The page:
A palanquin for goddesses. During the annual festival the maple tree travels between houses to celebrate memorable events that have taken place that year, such as a birth or marriage, a special birthday, the extension of a house, or success in business or studies. To accompany the tree in parade, the mobile platform was conceived as a podium for speeches, singing performances, or the celebratory kiss requested of a husband and wife. It was developed further to allow a group to sit together comfortably, elevated above a ground often awash with water from the celebrations. It is also put to good use as a shuttle vehicle for the elderly women of the village, who provide catering and other essential support for the festival. Built from timber using only a traditional Japanese pull saw, a small electric circular saw, and chisels, it can be disassembled and assembled seasonally by hand. Aside from a few small wooden pegs, there are no fasteners in the structure.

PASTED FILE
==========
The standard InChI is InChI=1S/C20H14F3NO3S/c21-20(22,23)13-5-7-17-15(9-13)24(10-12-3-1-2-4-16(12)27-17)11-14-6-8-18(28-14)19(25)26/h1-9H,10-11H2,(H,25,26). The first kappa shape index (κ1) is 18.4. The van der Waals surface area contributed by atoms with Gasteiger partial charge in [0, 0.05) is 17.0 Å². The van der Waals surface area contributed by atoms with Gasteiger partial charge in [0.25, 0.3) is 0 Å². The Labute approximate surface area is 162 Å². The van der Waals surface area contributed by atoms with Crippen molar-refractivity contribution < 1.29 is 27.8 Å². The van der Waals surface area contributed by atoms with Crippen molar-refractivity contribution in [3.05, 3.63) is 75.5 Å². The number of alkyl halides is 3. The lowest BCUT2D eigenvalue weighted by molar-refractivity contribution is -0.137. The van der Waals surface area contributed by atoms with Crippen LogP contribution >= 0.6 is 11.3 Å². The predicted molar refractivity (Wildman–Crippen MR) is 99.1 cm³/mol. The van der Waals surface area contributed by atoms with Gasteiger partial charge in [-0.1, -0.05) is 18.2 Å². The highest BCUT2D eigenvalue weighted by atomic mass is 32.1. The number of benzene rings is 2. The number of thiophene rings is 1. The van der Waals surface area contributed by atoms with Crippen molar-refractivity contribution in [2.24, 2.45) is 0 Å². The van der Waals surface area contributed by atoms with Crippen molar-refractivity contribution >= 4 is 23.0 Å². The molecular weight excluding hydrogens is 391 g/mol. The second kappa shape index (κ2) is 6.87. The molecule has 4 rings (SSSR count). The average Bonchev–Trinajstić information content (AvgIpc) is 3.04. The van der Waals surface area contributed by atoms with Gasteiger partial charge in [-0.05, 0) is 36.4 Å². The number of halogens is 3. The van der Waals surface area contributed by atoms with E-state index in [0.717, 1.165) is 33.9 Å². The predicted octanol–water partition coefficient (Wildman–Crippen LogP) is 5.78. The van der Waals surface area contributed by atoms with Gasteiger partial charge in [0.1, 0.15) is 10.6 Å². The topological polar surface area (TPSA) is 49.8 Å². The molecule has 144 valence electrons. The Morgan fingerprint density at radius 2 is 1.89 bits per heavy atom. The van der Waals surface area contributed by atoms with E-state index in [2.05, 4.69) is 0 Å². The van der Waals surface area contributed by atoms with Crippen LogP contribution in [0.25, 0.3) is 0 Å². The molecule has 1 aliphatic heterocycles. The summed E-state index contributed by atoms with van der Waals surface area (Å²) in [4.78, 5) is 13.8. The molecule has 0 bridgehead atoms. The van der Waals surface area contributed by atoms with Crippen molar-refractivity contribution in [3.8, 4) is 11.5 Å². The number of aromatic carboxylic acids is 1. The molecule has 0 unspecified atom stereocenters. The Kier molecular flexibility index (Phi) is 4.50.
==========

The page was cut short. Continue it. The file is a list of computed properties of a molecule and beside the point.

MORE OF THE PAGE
Published in Before Object, After Image, by Shin Egashira, exhibited at the AA in 2006.